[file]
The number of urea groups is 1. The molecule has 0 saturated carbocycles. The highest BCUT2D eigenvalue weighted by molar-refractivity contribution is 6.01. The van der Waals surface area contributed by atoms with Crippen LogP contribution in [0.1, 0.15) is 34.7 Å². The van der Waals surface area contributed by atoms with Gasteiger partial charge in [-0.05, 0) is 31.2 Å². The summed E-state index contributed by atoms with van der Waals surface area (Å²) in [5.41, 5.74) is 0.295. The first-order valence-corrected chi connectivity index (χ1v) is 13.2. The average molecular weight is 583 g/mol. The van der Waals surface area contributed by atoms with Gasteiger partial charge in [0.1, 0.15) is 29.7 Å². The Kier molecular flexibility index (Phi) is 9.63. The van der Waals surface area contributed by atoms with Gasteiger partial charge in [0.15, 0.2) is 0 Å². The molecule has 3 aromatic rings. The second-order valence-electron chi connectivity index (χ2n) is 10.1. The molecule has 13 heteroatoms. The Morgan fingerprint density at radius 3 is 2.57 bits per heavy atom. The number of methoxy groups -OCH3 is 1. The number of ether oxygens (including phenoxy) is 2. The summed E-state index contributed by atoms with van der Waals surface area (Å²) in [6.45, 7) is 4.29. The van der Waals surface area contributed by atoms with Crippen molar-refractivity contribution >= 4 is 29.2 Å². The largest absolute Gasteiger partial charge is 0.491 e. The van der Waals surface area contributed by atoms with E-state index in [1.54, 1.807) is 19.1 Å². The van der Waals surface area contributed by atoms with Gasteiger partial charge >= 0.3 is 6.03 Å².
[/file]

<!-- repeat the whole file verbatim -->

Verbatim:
The number of urea groups is 1. The molecule has 0 saturated carbocycles. The highest BCUT2D eigenvalue weighted by molar-refractivity contribution is 6.01. The van der Waals surface area contributed by atoms with Crippen LogP contribution in [0.1, 0.15) is 34.7 Å². The van der Waals surface area contributed by atoms with Gasteiger partial charge in [-0.05, 0) is 31.2 Å². The summed E-state index contributed by atoms with van der Waals surface area (Å²) in [5.41, 5.74) is 0.295. The first-order valence-corrected chi connectivity index (χ1v) is 13.2. The average molecular weight is 583 g/mol. The van der Waals surface area contributed by atoms with Gasteiger partial charge in [0.1, 0.15) is 29.7 Å². The Kier molecular flexibility index (Phi) is 9.63. The van der Waals surface area contributed by atoms with Gasteiger partial charge in [0.15, 0.2) is 0 Å². The molecule has 3 aromatic rings. The second-order valence-electron chi connectivity index (χ2n) is 10.1. The molecule has 13 heteroatoms. The Morgan fingerprint density at radius 3 is 2.57 bits per heavy atom. The number of methoxy groups -OCH3 is 1. The number of ether oxygens (including phenoxy) is 2. The summed E-state index contributed by atoms with van der Waals surface area (Å²) in [6.45, 7) is 4.29. The van der Waals surface area contributed by atoms with Crippen molar-refractivity contribution >= 4 is 29.2 Å². The largest absolute Gasteiger partial charge is 0.491 e. The van der Waals surface area contributed by atoms with E-state index in [1.54, 1.807) is 19.1 Å². The van der Waals surface area contributed by atoms with Gasteiger partial charge >= 0.3 is 6.03 Å².